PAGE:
In its second year, this is a small market, with an average of about ten vendors, but you'll find a wide variety of items to look at. And because it is small, vendors are happy to describe their products and make sure you get exactly what you want and need.
healing oils (this was the first time I saw Black Pepper oil, which is useful for many ailments, including arthritis and digestive upsets) . . .
and Bo's Blankets, which I wrote about last week.
Jo had quite a collection, including her own photographs. In the spirit of recycling, she cuts up photographs that don't quite print right, puts a label with her contact info on the back, and hands them out as a kind of business card -- she also has traditionally printed cards, but I will treasure my oddly shaped photo of a charming rustic porch.
I throughly enjoyed talking to Bev of Healing Earth LLC, who explained the uses of various herbal tea blends.
Bev buys many organic herbs, but said that she gathers echinacea (a prairie variety), St. John's wort, and arnica in Montana. A deeply purple mixture of elderberry and honey looked good enough to scoop out right there with a spoon, but she explained this is actually an immune booster, to be taken as you develop a cold.
Later I visited the Healing Earth store in Pine Creek -- if you're returning to Livingston, take the side Highway 540 and you'll pass right by this charming (and good smelling!) shop.
Mike Smith, the beekeeper of the business, was tending the store when I arrived. I zeroed right in on the jars filled with honeycomb and had to take one with me. Mike has been keeping bees near Livingston for three years, and he couldn't stop talking about how fascinating they are. I learned that there are 55,000 miles of bee activity in each pound and a half (approximately 1 pint) of honey. Mike pointed out that a few bees are inevitably killed when combs are removed from the hive -- after all, they are protecting their work, home, and factory -- but that is far fewer than are killed when you put pesticides on your home garden. And, he added, the bees don't really miss the honey -- they just make more. That's what they do.
But back at the market, I also chatted with Yankee Bob, who loves to bake cookies, breads, and cakes with healthy ingredients. I tasted his applesauce cake and almost swooned.
Bob sells some baked goods in a tea shop in Livingston, but he makes a steady profit at community events around Emigrant. He almost always sells out. Bob learned to cook from his mother, but it wasn't until the 1980s that he began in earnest when he was asked to donate goodies to a church bake sale. He concocted a fruit cake from a Betty Crocker date bar mix, which turned out to be so popular that he went on to perfect his recipe. When the mix was discontinued, Bob cobbled together another winner from six different recipes he saw one day in the Los Angeles Times.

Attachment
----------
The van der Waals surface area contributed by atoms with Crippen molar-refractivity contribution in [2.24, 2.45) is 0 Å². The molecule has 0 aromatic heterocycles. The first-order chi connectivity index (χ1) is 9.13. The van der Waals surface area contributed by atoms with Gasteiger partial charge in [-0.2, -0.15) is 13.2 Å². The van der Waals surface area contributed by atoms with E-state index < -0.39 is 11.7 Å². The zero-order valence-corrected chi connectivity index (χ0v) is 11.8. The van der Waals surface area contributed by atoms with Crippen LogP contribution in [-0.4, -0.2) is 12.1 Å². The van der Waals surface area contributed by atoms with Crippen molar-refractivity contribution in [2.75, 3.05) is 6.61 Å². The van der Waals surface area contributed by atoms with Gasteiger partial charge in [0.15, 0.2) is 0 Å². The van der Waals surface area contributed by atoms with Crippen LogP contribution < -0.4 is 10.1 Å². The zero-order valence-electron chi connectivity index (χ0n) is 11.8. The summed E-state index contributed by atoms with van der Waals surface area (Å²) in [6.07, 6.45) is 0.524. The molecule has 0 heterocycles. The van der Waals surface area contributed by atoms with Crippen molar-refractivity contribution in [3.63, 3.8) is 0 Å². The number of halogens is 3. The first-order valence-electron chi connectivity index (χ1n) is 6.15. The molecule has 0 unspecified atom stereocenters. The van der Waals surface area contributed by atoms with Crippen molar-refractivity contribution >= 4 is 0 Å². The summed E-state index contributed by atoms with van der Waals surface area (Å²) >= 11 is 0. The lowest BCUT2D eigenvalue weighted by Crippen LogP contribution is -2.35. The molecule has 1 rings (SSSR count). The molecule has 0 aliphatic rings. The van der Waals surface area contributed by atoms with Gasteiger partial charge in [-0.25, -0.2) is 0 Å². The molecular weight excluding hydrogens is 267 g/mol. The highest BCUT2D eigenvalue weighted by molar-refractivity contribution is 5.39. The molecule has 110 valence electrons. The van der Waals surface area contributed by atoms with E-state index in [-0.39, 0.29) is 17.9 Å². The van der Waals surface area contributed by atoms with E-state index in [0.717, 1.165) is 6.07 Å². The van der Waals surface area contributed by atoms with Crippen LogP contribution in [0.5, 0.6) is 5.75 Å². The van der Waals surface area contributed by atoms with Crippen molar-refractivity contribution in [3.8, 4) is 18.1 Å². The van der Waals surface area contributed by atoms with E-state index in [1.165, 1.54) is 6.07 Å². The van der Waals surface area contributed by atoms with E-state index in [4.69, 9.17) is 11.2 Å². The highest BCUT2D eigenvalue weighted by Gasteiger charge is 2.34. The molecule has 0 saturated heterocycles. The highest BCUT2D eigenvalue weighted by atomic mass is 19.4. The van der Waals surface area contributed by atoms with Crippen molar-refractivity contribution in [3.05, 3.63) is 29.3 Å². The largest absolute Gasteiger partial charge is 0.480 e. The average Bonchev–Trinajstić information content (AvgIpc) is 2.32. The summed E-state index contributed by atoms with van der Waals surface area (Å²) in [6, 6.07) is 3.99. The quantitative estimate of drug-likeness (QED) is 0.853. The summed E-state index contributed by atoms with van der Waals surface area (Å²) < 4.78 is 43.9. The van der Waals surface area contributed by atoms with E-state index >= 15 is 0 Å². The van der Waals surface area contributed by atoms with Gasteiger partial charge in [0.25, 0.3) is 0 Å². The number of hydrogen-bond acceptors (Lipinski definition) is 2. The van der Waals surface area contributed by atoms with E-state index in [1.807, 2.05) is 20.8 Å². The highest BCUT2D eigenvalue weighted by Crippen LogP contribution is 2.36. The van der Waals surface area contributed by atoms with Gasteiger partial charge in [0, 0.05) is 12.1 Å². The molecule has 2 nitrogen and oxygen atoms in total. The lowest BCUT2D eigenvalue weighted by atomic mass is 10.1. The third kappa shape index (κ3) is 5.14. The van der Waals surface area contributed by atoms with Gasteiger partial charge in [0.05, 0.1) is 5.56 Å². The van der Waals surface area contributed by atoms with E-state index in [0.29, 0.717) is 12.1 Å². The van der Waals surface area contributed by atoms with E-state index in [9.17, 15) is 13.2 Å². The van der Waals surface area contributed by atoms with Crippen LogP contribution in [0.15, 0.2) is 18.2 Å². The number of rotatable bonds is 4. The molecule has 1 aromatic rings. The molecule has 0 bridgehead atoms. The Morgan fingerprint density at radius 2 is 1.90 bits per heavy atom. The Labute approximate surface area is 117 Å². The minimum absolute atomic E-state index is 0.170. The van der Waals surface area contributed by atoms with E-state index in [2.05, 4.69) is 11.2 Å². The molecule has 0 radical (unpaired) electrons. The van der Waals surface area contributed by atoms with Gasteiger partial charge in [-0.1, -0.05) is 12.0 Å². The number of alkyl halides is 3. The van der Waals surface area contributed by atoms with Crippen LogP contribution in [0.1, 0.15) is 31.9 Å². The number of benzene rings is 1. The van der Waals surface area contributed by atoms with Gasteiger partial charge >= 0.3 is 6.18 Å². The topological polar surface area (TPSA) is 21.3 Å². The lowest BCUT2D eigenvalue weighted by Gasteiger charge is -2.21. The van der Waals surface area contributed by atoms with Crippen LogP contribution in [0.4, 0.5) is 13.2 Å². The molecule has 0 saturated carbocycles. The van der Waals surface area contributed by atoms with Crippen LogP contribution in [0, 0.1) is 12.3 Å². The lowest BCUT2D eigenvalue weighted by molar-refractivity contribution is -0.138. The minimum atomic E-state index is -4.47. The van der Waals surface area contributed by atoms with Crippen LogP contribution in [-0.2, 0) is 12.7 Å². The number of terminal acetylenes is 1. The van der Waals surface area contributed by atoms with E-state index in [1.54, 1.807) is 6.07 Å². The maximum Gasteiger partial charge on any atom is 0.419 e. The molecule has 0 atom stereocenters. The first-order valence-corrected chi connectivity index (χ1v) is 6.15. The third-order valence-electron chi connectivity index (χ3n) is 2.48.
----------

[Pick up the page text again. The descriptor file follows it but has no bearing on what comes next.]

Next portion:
Imagination took off, and he now makes a variety of oatmeal-based cookies along with his applesauce cake and banana strawberry bread, to name a few.
If you can't make it to market, Bob can supply you by mail, just send him an e-mail: rtelljohn at bresnan.net.
Joyce Johnson is the manager of this market, which she calls an "eccentric, eclectic group. There's a little bit of everything here." During the market's first year she saw that there would not be much produce appearing and changed the name from "farmers" to "people's" market to better describe the collection of goods available.
Other community events take place on the wide lawn behind the vendors, which is adjacent to St. John's Episcopal Church, the sponsor of the market: perhaps a dog training demo (bring your own dog for some personalized tips) or fiddlers.
Emigrant is a small village, but the population is spread throughout Paradise Valley. There are several organic farmers in the area, but they prefer to sell at the bigger venues in Livingston and Bozeman. Carting fresh produce to market is a big chore, and the sooner a farmer sells out the better.
But Joyce is optimistic that with more word of mouth and direct advertising, the Emigrant market will continue to flourish. There is a huge amount of seasonal traffic to and from Yellowstone Park, and Chico Hot Springs is only 10 miles away. Local residents also add to the flow of repeat customers.
Although, of course, vendors hope to sell their products, money isn't everything, Joyce explained. "Sometimes encounters [with people] here are more fun than the money we make."
"We're a scrappy little market," Joyce said.
Emigrant People's Market
Lawn of St. John's Episcopal Church, Emigrant
Saturday, 10 a.m. to 1 p.m.
June until the weather changes